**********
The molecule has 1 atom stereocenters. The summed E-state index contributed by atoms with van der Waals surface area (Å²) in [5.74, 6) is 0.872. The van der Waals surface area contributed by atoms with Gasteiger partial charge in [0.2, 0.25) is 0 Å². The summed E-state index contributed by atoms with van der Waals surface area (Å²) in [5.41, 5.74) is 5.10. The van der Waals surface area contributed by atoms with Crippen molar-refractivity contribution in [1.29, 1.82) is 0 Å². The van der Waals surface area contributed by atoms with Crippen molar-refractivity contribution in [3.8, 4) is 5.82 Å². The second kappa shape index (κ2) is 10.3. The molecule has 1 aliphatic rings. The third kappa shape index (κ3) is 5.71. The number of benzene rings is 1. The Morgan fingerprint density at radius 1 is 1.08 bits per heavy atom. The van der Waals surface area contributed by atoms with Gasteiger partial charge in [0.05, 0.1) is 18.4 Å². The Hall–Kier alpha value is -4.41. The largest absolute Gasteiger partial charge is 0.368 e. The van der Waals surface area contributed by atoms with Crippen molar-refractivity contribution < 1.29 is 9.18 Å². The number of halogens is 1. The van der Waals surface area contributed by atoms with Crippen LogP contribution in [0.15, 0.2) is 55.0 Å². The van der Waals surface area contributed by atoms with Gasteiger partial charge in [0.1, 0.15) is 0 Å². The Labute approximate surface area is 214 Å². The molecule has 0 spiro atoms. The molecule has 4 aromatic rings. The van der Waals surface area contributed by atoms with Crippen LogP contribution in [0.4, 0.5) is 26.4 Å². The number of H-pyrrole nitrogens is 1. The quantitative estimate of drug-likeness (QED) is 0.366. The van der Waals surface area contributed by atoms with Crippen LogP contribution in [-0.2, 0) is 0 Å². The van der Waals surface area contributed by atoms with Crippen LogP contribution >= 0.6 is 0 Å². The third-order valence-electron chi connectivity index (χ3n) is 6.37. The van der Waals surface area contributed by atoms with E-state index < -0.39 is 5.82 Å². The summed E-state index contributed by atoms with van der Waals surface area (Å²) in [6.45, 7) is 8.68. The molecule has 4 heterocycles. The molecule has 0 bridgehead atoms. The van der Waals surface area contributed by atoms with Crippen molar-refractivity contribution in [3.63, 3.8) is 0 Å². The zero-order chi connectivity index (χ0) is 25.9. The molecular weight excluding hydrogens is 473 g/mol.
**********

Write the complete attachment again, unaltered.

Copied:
The molecule has 1 atom stereocenters. The summed E-state index contributed by atoms with van der Waals surface area (Å²) in [5.74, 6) is 0.872. The van der Waals surface area contributed by atoms with Gasteiger partial charge in [0.2, 0.25) is 0 Å². The summed E-state index contributed by atoms with van der Waals surface area (Å²) in [5.41, 5.74) is 5.10. The van der Waals surface area contributed by atoms with Crippen molar-refractivity contribution in [1.29, 1.82) is 0 Å². The van der Waals surface area contributed by atoms with Crippen molar-refractivity contribution in [3.8, 4) is 5.82 Å². The second kappa shape index (κ2) is 10.3. The molecule has 1 aliphatic rings. The third kappa shape index (κ3) is 5.71. The number of benzene rings is 1. The Morgan fingerprint density at radius 1 is 1.08 bits per heavy atom. The van der Waals surface area contributed by atoms with Gasteiger partial charge in [0.05, 0.1) is 18.4 Å². The Hall–Kier alpha value is -4.41. The largest absolute Gasteiger partial charge is 0.368 e. The van der Waals surface area contributed by atoms with Crippen molar-refractivity contribution < 1.29 is 9.18 Å². The number of halogens is 1. The van der Waals surface area contributed by atoms with Crippen LogP contribution in [0.15, 0.2) is 55.0 Å². The van der Waals surface area contributed by atoms with Gasteiger partial charge in [0.1, 0.15) is 0 Å². The Labute approximate surface area is 214 Å². The molecule has 0 spiro atoms. The molecule has 4 aromatic rings. The van der Waals surface area contributed by atoms with Crippen LogP contribution in [0.4, 0.5) is 26.4 Å². The number of H-pyrrole nitrogens is 1. The quantitative estimate of drug-likeness (QED) is 0.366. The van der Waals surface area contributed by atoms with Crippen LogP contribution in [-0.2, 0) is 0 Å². The van der Waals surface area contributed by atoms with Crippen LogP contribution >= 0.6 is 0 Å². The third-order valence-electron chi connectivity index (χ3n) is 6.37. The van der Waals surface area contributed by atoms with E-state index < -0.39 is 5.82 Å². The summed E-state index contributed by atoms with van der Waals surface area (Å²) in [6.45, 7) is 8.68. The molecule has 4 heterocycles. The molecule has 0 bridgehead atoms. The van der Waals surface area contributed by atoms with Crippen molar-refractivity contribution in [3.63, 3.8) is 0 Å². The zero-order chi connectivity index (χ0) is 25.9. The molecular weight excluding hydrogens is 473 g/mol.